When Lincoln stopped in Baltimore

In his address the president stressed that African-American soldiers would receive the same treatment as their white counterparts

April 15, 2011|By Frederick N. Rasmussen, The Baltimore Sun

One hundred forty-seven years ago Monday, Abraham Lincoln made his only appearance in Baltimore as president, when he stepped off a special B&O train at Camden Station to address the Sanitary Fair Commission, whose purpose was raising funds for wounded Union soldiers.

Shortly after 6 p.m. on April 18, 1864, as the presidential special braked to a stop at Camden Station, Lincoln prepared to get off and be welcomed to the city by a large crowd that had gathered outside the station and on the platform and cheered him for 20 minutes.

"As soon as he made his appearance he was saluted by cheers. He proceeded immediately to the carriage of William J. Albert, Esq., and proceeded to the residence of that gentleman, on Monument Street, near Cathedral," reported The Sun the next day. "A squadron of cavalry was in waiting at the station, which acted as an escort to the President."

This was a far different reception than Lincoln received Feb. 22, 1861, when his life had been threatened by a conspiracy after it was learned that he was to pass through Baltimore en route to Washington for his inauguration March 4.

Allan Pinkerton considered the threat serious enough that he made sure that the president-elect traveled through Baltimore aboard a later night train.

"The city was in proud repose when we passed through," wrote Pinkerton. "Darkness and silence reigned over all. Perhaps, at this moment, however, the restless conspirators were astir, perfecting their plans for a tragedy as infamous as any which has ever disgraced a free country."

Barely two months later, on April 19, with secessionist feelings running high in the city, the famous Pratt Street Riot took place. About 600 officers and men of the 6th Massachusetts Infantry were marching from President Street Station to Camden Station when they were confronted by a mob of taunting Southern sympathizers who pelted them with bricks and paving stones.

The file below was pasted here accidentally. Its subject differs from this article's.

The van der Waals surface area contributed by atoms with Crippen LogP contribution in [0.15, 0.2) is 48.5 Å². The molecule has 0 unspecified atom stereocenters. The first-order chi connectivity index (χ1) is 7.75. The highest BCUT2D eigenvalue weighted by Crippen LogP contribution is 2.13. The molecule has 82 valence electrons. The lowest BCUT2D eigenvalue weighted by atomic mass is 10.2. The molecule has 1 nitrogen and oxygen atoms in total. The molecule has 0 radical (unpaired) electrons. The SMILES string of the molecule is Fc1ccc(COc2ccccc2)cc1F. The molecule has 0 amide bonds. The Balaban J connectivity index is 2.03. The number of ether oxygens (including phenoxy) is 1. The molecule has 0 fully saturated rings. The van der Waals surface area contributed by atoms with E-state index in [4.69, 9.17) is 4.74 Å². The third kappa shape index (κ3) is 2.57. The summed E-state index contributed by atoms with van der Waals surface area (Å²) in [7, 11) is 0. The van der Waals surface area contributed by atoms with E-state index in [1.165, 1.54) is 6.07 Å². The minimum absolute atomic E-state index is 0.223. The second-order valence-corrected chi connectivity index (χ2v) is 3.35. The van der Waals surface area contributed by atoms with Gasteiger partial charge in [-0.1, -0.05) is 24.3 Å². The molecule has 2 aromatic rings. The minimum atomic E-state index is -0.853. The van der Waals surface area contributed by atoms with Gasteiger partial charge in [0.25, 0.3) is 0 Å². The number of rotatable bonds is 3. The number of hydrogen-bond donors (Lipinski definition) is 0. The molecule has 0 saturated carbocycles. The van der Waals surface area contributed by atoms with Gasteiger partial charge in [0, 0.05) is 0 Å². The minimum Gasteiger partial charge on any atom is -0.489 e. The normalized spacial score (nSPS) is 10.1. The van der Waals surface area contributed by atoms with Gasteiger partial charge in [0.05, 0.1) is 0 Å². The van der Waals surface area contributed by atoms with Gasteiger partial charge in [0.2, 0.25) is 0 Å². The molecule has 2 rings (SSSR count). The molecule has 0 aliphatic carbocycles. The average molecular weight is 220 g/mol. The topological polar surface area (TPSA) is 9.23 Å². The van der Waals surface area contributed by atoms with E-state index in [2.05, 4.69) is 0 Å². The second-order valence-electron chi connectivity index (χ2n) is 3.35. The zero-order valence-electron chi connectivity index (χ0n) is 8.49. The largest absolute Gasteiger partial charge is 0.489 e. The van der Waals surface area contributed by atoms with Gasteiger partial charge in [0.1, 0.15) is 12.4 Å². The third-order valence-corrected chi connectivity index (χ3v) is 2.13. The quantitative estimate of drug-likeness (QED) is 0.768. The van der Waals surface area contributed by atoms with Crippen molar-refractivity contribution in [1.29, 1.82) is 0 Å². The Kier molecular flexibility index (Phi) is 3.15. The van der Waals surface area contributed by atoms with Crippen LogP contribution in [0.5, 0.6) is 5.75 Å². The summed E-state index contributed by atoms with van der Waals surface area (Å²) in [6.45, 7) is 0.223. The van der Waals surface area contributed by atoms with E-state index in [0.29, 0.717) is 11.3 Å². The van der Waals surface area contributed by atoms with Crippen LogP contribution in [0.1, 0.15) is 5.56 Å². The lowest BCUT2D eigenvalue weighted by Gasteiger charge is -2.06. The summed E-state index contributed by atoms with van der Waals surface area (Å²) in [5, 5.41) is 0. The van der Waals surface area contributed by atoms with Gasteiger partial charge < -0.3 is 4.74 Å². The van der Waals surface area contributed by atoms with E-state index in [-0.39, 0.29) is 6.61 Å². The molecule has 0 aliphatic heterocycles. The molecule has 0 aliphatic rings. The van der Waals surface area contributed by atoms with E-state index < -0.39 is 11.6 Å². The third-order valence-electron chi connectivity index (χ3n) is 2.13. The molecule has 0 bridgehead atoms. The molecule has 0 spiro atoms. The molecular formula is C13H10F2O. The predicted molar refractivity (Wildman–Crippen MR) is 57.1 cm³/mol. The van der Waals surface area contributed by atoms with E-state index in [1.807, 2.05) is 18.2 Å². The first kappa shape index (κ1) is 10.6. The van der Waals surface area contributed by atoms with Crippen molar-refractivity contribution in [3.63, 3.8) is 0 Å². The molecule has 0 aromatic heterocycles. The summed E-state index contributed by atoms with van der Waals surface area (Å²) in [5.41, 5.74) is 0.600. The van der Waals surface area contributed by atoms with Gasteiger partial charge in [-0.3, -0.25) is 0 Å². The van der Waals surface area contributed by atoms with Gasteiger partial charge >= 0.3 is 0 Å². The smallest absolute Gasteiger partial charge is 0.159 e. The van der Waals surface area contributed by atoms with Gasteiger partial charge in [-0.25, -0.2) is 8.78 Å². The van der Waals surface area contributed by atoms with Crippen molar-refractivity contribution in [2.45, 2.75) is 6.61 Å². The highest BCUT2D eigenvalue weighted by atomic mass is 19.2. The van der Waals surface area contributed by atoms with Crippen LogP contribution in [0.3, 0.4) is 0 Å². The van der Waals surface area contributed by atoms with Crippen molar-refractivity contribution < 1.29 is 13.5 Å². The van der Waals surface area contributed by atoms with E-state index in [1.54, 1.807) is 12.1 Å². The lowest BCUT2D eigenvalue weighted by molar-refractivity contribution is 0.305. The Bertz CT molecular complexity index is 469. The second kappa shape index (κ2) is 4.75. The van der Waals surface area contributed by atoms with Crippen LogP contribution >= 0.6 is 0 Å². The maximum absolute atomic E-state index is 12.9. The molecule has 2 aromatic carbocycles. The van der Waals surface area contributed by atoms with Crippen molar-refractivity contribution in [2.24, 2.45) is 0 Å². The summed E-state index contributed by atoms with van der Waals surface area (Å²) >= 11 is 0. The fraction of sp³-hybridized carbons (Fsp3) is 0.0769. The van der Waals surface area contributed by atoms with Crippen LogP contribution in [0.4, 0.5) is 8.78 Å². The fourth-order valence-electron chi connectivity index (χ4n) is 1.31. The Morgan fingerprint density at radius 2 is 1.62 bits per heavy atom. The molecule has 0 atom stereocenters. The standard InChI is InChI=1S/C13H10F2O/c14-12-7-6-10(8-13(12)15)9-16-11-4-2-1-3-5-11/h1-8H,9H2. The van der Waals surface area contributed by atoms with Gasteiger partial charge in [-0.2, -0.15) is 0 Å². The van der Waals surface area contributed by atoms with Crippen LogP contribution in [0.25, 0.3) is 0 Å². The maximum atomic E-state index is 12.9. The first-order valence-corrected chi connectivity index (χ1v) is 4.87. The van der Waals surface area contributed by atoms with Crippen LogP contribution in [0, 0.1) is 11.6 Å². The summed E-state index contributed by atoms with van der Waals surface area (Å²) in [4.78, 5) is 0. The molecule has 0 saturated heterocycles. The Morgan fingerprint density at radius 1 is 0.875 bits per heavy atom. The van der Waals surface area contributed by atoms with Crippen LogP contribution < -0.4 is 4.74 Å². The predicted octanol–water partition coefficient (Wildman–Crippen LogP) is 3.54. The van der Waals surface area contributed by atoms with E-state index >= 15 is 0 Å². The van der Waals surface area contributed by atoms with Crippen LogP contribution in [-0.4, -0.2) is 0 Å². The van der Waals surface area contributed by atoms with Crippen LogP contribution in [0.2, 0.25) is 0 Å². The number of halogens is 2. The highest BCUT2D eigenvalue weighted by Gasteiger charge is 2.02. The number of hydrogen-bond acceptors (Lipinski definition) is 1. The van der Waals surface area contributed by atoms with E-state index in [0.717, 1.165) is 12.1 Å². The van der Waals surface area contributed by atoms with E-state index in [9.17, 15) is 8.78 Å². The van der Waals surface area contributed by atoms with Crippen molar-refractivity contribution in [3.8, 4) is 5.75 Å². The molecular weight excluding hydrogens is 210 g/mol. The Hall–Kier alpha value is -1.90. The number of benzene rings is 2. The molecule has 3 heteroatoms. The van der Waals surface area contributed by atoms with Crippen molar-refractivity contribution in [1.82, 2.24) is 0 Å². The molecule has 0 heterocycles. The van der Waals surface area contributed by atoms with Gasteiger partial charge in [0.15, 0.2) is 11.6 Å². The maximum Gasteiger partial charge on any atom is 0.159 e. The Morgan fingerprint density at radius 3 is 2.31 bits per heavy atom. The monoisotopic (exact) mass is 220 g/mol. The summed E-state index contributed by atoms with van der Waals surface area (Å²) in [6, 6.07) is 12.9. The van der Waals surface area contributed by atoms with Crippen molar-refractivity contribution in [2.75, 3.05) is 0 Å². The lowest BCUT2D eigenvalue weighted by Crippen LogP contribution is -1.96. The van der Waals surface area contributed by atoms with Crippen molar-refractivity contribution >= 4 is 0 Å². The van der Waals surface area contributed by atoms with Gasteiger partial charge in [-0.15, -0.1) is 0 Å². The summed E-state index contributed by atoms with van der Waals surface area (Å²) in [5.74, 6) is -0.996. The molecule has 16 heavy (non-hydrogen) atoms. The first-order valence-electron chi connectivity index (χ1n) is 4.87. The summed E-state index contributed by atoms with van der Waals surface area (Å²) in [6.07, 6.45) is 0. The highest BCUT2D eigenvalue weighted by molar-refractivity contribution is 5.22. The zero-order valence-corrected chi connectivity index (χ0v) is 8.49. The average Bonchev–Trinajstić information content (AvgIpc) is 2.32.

But on this night in 1864, Baltimore gave Lincoln a warm and sustained greeting as if to blot out the terrible memory of April 19, 1861.

Lincoln arrived at the old Maryland Institute building at East Baltimore Street and Market Place, where he was to address the Ladies Union Relief Association, which was the Maryland unit of the U.S. Sanitary and Christian Commission.

The Ladies Union Relief Association, which had been organized in 1861, provided nursing care for wounded federal soldiers, sewed bandages, and offered clothes, food and other necessities. It was in many ways a forerunner of today's Red Cross.

Its primary work was executed at the U.S. Army General Hospital that stood near Camden Station, but it also provided care at seven other Baltimore military hospitals.

In anticipation of the president's arrival, the Maryland Institute had freshly painted and refurbished its great hall, where he would speak. Great floral arches extended from either side of the enormous room.

Thousands squeezed into the "immense salon … where about 1,000 jets of gas furnish one grand flood of light," observed The Sun, and greeted the "towering figure" of the speaker with "a waving of handkerchiefs and continuous cheers."

The orchestra struck up "Hail to the Chief," which marked Lincoln's arrival at 8 p.m. He was rushed by several giddy women, reported The Sun, who wished to shake his hand.

He slowly climbed the platform and began the delivery of a 10-minute address.

"Ladies and Gentleman — Calling to mind that we are in Baltimore, we cannot fail to note that the world moves. Looking upon these many people, assembled here to serve, as they best may, the soldiers of the Union, it occurs at once that three years ago, the same soldiers could not so much as pass through Baltimore," he said.

"The change from then till now is both great, and gratifying. Blessings on the brave men who have wrought the change, and the fair women who strive to reward them for it," said Lincoln.

He continued, "With some the word liberty may mean for each man to do as he pleases with himself, and the product of his labor; while with others the same word may mean for some men to do as they please with other men, and the product of other men's labor.

"Here are two, not only different, but incompatible things, called by the same thing — liberty. And it follows that each of the things is, by the respective parties, called by two different and incompatible names — liberty and tyranny."

When Lincoln intoned the phrase, "Recently, it seems, the people of Maryland have been doing something to define liberty; and thanks to them that, in what they have done, the wolf's dictionary, has been repudiated," there were bursts of cheers and a waving again of handkerchiefs.

A seriousness fell over the hall when Lincoln said that "a painful rumor, true I fear, has reached us of the massacre, by the Rebel forces, at Fort Pillow, in the west end of Tennessee, on the Mississippi River."

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